How to Replace Motherboards the Right Way
Learning how to replace motherboards is essential for DIY computer build upgrading.
It is also important when disassembling your computer parts for transfer to a new PC case.
If you already know how to install a motherboard, you might already understand that motherboard replacement is tantamount to the installation process.
However, you would have to reverse and repeat many steps, as the motherboard holds all of the other PC components.
Without removing all of them, you wouldn’t be able to remove and replace the motherboard completely.
Reasons for Replacing a Motherboard
Why would you want to replace a motherboard in the first place?
If you have been using a motherboard for several years, either it can get damaged, or it just can’t keep up with upgraded components.
Otherwise, the only reason to change motherboards is you would want to upgrade your system deliberately and install a top motherboard.
Another reason for learning how to change a motherboard is you are new to PC building, and you would want to practice to get the hang of it and make it a hobby.
When a motherboard or any of its components are damaged, then it might be time to hit the tech shelves and find a replacement.
Diagnosing and fixing motherboard problems can be very tricky when you’re not sure if your motherboard is damaged or not.
Some indications of a faulty motherboard include very slow startup, unreliable peripheral devices, odd display behavior, unreadable external drives, repetitive blue screens, and burning plastic smells.
Any of these indicators could suggest that you may need a motherboard replacement anytime soon.
A motherboard doesn’t have to be broken before you upgrade it.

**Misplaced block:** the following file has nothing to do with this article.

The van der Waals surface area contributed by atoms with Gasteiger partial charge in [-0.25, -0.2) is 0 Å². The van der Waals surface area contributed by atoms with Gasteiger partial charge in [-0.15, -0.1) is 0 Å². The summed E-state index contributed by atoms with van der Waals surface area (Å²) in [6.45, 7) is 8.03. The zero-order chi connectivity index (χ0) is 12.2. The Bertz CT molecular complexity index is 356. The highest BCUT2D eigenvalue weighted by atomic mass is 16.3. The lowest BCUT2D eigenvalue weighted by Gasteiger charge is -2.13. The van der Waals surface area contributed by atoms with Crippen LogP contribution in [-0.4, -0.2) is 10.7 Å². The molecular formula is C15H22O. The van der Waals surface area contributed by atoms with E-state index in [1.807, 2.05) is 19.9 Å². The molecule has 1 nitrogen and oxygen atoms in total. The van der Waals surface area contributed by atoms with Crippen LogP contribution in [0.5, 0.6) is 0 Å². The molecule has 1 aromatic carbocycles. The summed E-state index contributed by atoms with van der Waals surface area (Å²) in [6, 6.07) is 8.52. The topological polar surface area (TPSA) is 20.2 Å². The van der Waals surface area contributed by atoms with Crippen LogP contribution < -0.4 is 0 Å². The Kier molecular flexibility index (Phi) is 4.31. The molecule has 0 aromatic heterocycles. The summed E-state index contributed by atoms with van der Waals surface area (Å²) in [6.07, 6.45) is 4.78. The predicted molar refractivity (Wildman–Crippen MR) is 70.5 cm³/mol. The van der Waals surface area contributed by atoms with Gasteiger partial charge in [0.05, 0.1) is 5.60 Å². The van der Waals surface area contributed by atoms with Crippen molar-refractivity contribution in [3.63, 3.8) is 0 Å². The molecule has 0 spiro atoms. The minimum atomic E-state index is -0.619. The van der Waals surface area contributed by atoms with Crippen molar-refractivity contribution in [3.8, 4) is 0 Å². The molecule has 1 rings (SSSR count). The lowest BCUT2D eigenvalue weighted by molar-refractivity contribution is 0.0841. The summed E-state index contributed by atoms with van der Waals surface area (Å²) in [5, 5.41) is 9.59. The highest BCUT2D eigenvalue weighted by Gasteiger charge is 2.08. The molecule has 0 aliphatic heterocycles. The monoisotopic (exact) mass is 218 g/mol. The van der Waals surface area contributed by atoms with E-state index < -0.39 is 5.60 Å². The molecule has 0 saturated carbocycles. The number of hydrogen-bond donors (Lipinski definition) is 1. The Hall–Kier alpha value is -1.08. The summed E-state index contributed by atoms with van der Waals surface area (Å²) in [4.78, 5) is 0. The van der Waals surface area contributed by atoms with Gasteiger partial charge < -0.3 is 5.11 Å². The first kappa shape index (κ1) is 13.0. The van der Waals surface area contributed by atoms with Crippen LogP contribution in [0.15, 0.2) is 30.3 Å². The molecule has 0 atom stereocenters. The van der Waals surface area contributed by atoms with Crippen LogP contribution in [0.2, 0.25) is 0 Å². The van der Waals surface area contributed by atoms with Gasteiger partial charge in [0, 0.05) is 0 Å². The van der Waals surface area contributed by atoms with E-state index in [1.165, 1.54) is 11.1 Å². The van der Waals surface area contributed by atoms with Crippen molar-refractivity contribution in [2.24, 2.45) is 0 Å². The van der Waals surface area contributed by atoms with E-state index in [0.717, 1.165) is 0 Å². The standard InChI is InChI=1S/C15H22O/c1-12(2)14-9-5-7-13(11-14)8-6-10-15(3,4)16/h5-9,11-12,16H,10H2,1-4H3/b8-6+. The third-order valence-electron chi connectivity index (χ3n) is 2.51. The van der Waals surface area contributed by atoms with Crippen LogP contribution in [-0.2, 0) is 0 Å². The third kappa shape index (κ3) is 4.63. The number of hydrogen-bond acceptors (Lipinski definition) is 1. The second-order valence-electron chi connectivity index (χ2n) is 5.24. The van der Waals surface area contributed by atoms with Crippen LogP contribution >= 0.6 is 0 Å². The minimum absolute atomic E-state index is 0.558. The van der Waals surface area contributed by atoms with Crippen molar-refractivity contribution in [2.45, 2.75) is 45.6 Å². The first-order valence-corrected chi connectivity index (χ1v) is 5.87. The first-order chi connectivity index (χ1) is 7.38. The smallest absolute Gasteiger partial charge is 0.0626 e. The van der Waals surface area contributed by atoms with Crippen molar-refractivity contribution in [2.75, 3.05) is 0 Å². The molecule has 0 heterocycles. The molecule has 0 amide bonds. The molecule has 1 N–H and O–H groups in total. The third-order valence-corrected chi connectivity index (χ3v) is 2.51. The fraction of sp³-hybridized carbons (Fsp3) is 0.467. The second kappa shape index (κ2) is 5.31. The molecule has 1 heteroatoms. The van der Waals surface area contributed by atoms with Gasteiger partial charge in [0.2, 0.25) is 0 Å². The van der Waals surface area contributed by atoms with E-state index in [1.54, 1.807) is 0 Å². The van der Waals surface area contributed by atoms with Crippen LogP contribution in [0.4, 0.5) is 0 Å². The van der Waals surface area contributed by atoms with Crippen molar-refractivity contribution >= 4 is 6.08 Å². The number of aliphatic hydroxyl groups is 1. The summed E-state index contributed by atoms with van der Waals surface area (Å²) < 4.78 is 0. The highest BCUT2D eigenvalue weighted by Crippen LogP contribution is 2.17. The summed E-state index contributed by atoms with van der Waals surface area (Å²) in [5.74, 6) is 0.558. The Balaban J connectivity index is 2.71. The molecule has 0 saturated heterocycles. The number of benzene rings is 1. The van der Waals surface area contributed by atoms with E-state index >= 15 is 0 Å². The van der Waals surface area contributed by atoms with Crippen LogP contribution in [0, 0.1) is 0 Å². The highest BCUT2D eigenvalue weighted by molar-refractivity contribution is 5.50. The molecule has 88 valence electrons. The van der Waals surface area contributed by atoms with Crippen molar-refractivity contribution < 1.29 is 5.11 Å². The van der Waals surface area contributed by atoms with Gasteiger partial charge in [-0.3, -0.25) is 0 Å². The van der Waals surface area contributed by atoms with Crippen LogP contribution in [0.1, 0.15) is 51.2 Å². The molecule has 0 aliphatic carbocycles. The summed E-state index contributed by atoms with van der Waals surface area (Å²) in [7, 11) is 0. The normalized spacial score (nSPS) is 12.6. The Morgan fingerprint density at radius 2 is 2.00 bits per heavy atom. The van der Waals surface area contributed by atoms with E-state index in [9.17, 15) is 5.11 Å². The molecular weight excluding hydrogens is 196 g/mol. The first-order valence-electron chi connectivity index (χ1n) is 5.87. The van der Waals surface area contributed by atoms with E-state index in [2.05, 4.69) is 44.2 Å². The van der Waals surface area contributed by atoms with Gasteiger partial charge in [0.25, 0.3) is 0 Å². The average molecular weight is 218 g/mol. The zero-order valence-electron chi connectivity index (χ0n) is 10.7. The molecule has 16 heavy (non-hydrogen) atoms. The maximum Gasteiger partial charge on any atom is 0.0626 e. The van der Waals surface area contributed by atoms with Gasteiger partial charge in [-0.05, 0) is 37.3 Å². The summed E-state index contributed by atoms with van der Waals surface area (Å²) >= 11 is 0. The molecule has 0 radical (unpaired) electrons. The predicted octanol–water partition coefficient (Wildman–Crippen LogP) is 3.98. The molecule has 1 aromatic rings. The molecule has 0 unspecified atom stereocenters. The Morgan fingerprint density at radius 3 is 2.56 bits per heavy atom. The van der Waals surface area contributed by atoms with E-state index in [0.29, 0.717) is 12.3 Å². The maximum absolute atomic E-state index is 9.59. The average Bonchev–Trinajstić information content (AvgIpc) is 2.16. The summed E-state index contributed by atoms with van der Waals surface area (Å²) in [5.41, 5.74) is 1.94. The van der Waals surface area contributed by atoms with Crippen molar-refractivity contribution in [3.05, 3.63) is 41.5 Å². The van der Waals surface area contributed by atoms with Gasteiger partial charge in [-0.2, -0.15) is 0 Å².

You might want a newly released model, and you have the cash to spend.
So who’s to stop you from getting the best components as soon as they hit the shelves?
Some processor upgrades may require further improvements to your system.
If you have been an avid PC game player for some time, you would know that not all motherboard and CPU pairings are good combinations.
Some combinations will not even work at all. Always remember that an Intel processor requires an Intel chipset while a Ryzen processor needs an AMD chipset.
You may keep your existing motherboard as long as you bought a compatible CPU, but you might still want to upgrade the board to maximize the speeds of your brand new CPU.
Like new processors, faster memory speeds cannot be attainable if an existing motherboard can’t support them.
An old motherboard may still be using DDR3 DIMM slots that cannot support DDR4 or DDR5 modules.
If you want to tag along with the fastest memory speeds available, you will definitely need to replace your motherboard with something that supports those modules.
Better Expansion Options
Another reason to change or replace your motherboard is if you need more or better expansion slots.
The best expansion slots in use today are the PCI Express lanes.
While some motherboards still have ISAs, AGPs, and PCIs, choose a motherboard with more PCI Express slots.
PCIe slots communicate with the CPU faster and more efficiently than other expansion slots, maximizing the speeds of graphics cards and other expansion cards.
The Necessity for Faster Data Transfers
Modern motherboards allow faster data transfers between hardware components and storage devices.
As innovations allow faster data transfer speeds on motherboards, computer users tend to replace their older boards with faster ones.
PC Building Practice
The best way to learn how to change a motherboard is through practice.
You don’t have to wait for a motherboard to be broken or damaged before you start learning how to replace it.
Can You Just Replace a Motherboard?